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Start 2021 by making room for the unexpected

Updated: Apr 13, 2022

This article was originally published in Notes from the Field, a series from the Global Sisters Report.

One of my favorite ways to spend my time in 2020 was hiking. This local trail is part of the amazing Monmouth County Park system. (Maddie Thompson)

WICKATUNK, NEW JERSEY — Sighs of relief, heartfelt reflections and buckets of hope ushered in the first few hours of 2021. On social media, I glimpsed what many missed out on in 2020 through pictures of pre-pandemic times and captions that discussed the unraveling of plans. Travel, graduations, family get-togethers, weddings and more were put on pause. Yet, I was amazed by the way many people found unexpected joy, new interests and creative connectedness during a year of great pain and loss.

A part of me avoided trying to look back on the year to summarize its highs and lows. If I am honest, I would rather keep my head down and simply continue taking things one day at a time while coping with the COVID-19 pandemic. I tried to scroll past New Year's Eve resolutions and reflections, desiring to treat the first day of 2021 like any other day this past year. I moved away from planning for perfection. Instead, I tried to commit once again to the imperfect practice of simply showing up and making room for the unexpected.

When I expected to find myself in the West or Midwest, I applied to Good Shepherd Volunteers based in the Northeast. When I expected to serve in a city, I ended up serving at a more rural site. When I expected to live in a community with other volunteers, I found myself living independently next to the Sisters of the Good Shepherd.

Plans, goals and commitments can be wonderful and beautiful things; however, 2020 reminds me again and again that beauty and grace can also be encountered in the unexpected when I am willing to make room.

My fellow Good Shepherd Volunteers and I open each other's Secret Santa gifts over Zoom. (Brooke McPherson screenshot)

My service year so far at Collier High School has been filled with nothing but the unexpected. I have built and sustained community with other Good Shepherd Volunteers over the phone, via group texts, and through monthly virtual gatherings. I have embraced the beauty of the rural land and forest that Collier sits on by hiking, biking and exploring its trails. I have laughed, shared meals, and supported my alma mater by watching Notre Dame football games with the Sisters of the Good Shepherd. I have aided with a career assessment course when I myself am still exploring careers. I have leaned into temporary remote learning when needed and adapted to social distancing and safety precautions when on campus. I have joined a local pottery class and picked up crocheting in my free time. I have continued to look for small glimpses of beauty in the unexpected and gradually carve out space for the unexpected to share its many gifts.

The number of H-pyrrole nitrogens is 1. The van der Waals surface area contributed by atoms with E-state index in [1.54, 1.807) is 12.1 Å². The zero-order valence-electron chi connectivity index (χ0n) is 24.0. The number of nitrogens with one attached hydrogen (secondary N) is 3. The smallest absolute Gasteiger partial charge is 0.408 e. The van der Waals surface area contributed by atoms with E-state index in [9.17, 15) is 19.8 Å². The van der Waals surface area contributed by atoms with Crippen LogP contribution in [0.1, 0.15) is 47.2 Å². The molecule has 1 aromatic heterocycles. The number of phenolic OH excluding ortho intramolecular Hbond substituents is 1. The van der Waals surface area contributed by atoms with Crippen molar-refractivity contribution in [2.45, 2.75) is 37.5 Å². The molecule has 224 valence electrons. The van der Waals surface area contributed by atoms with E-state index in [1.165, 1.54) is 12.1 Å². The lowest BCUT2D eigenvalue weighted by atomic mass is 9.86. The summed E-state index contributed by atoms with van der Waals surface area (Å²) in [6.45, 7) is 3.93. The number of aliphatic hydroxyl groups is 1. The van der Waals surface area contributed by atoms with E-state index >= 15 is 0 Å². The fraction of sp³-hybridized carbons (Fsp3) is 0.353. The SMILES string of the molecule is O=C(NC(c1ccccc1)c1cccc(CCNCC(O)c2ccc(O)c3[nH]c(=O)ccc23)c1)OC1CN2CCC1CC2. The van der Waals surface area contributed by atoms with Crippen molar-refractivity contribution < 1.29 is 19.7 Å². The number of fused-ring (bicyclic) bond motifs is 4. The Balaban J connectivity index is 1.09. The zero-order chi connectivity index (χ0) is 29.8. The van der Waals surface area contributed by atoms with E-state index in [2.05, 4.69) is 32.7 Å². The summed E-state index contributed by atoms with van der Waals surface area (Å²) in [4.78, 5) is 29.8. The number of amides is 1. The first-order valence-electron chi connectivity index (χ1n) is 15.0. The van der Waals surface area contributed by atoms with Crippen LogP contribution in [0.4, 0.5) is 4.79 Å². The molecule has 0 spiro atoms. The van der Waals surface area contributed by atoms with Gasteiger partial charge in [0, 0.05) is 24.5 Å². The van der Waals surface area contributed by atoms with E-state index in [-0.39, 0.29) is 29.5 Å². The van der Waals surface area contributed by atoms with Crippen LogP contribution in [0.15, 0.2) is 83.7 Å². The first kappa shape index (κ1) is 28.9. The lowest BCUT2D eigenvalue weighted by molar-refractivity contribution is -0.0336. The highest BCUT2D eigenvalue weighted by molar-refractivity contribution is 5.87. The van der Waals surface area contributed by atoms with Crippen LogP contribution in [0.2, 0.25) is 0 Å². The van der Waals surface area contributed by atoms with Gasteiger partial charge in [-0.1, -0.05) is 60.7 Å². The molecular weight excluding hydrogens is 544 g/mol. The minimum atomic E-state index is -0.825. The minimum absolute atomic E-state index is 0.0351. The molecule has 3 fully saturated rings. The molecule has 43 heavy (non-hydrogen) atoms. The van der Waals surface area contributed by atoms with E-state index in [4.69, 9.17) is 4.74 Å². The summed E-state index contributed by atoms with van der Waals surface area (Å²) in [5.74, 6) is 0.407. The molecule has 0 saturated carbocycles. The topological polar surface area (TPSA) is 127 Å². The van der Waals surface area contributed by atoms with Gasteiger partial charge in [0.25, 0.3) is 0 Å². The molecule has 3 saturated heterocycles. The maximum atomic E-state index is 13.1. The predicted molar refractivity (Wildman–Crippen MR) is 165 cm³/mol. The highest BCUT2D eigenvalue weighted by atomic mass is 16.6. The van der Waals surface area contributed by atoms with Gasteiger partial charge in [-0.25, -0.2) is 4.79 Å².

As the fall semester came to a close, staff and students prepared to wrap up assignments, engage in holiday traditions, wear festive sweaters, open surprise gifts, devour winter treats and dishes, and say meaningful goodbyes before winter break. However, the last full week of school ended with a snow day trifecta: a half-day on Wednesday before the roads got icy, a full snow day on Thursday, and a delayed start and virtual learning day Friday. That same weekend, we found out the school would be switching to remote learning the final half-week of the semester because of COVID-19 concerns. A semester like no other ended in the only way we could expect: unexpectedly.

As students and staff reunited on campus last week, I could not be with them in person, as I was quarantining after traveling home to be with my family over the holiday break. The familiar hellos and after-break questions greeted students as they walked into each class. As I joined classes virtually, I witnessed the fresh start a new year brings. Studio arts with Ms. Raybon, in particular, embraced this feeling of hope ushered in by the new year.

A glimpse inside the Thompson Park Creative Arts Center, where I take weekly pottery classes. I love getting off-campus and engaging in the creative and challenging task of working with clay. (Maddie Thompson)

Ms. Raybon introduced a class activity from tThe New York Times article "Draw the Year Ahead." Students were asked to draw symbols representing what they wanted more of in 2021 on the left side of their page and what they wanted less of in 2021 on the right.

Quickly, ideas began to pop into my head as I participated alongside the students. I wanted more creativity, hiking, travel, health, pottery, learning, handwritten letters and sunshine.

When thinking of what I wanted less of in 2021, I immediately wanted to draw a symbol for the unexpected. But as I reflected on what the unexpected has gifted me even amid loss, I began to move away from wanting less of it. I was reminded that in some strange way, the unexpected year of 2020, while burdened with pain, brought with it much to be thankful for: a year of service, hiking, open space, time, hobbies, creativity, quiet, new connections, and the gift of Collier.

I once again find myself grateful for the people and places that journeyed with me through the year of unexpected loss, unexpected change and unexpected gifts. May 2021 bring with it a little more of the unexpected, and may we be willing to show up and make space for it.

A winter trip to the New Jersey coastline brought unexpected beauty, even while bundled up in layers to keep warm. (Maddie Thompson)


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